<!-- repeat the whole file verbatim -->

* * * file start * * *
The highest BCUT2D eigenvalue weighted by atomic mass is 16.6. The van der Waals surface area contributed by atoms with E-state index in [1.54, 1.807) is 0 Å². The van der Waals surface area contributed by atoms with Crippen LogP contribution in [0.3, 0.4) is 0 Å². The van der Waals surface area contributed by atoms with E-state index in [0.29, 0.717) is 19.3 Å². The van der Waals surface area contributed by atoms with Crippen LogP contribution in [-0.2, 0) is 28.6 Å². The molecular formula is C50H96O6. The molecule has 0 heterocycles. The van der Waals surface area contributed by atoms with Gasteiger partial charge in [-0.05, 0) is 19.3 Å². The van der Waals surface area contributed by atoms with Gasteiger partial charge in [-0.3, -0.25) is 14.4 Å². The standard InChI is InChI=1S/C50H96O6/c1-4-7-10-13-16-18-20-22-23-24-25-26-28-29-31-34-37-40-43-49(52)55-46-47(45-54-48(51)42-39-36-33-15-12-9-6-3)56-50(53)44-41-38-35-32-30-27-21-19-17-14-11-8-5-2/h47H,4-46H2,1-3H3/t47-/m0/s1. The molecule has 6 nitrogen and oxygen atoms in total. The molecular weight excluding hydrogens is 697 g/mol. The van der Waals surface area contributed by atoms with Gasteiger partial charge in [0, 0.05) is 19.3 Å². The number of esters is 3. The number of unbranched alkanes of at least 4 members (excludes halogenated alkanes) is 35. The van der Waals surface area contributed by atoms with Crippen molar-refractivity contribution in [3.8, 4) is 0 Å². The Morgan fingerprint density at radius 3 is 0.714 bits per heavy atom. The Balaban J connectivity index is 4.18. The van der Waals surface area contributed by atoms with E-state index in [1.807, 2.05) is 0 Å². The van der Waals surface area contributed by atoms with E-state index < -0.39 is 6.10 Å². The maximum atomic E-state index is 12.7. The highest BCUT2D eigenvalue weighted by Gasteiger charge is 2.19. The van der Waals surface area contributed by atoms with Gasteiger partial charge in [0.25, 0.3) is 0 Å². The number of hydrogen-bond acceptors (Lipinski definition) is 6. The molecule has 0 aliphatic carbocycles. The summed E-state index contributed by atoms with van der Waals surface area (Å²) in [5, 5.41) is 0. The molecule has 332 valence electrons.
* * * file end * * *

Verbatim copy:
The highest BCUT2D eigenvalue weighted by atomic mass is 16.6. The van der Waals surface area contributed by atoms with E-state index in [1.54, 1.807) is 0 Å². The van der Waals surface area contributed by atoms with Crippen LogP contribution in [0.3, 0.4) is 0 Å². The van der Waals surface area contributed by atoms with E-state index in [0.29, 0.717) is 19.3 Å². The van der Waals surface area contributed by atoms with Crippen LogP contribution in [-0.2, 0) is 28.6 Å². The molecular formula is C50H96O6. The molecule has 0 heterocycles. The van der Waals surface area contributed by atoms with Gasteiger partial charge in [-0.05, 0) is 19.3 Å². The van der Waals surface area contributed by atoms with Gasteiger partial charge in [-0.3, -0.25) is 14.4 Å². The standard InChI is InChI=1S/C50H96O6/c1-4-7-10-13-16-18-20-22-23-24-25-26-28-29-31-34-37-40-43-49(52)55-46-47(45-54-48(51)42-39-36-33-15-12-9-6-3)56-50(53)44-41-38-35-32-30-27-21-19-17-14-11-8-5-2/h47H,4-46H2,1-3H3/t47-/m0/s1. The molecule has 6 nitrogen and oxygen atoms in total. The molecular weight excluding hydrogens is 697 g/mol. The van der Waals surface area contributed by atoms with Gasteiger partial charge in [0, 0.05) is 19.3 Å². The number of esters is 3. The number of unbranched alkanes of at least 4 members (excludes halogenated alkanes) is 35. The van der Waals surface area contributed by atoms with Crippen molar-refractivity contribution in [3.8, 4) is 0 Å². The Morgan fingerprint density at radius 3 is 0.714 bits per heavy atom. The Balaban J connectivity index is 4.18. The van der Waals surface area contributed by atoms with E-state index in [1.807, 2.05) is 0 Å². The van der Waals surface area contributed by atoms with E-state index < -0.39 is 6.10 Å². The maximum atomic E-state index is 12.7. The highest BCUT2D eigenvalue weighted by Gasteiger charge is 2.19. The van der Waals surface area contributed by atoms with Gasteiger partial charge in [0.25, 0.3) is 0 Å². The number of hydrogen-bond acceptors (Lipinski definition) is 6. The molecule has 0 aliphatic carbocycles. The summed E-state index contributed by atoms with van der Waals surface area (Å²) in [5, 5.41) is 0. The molecule has 332 valence electrons.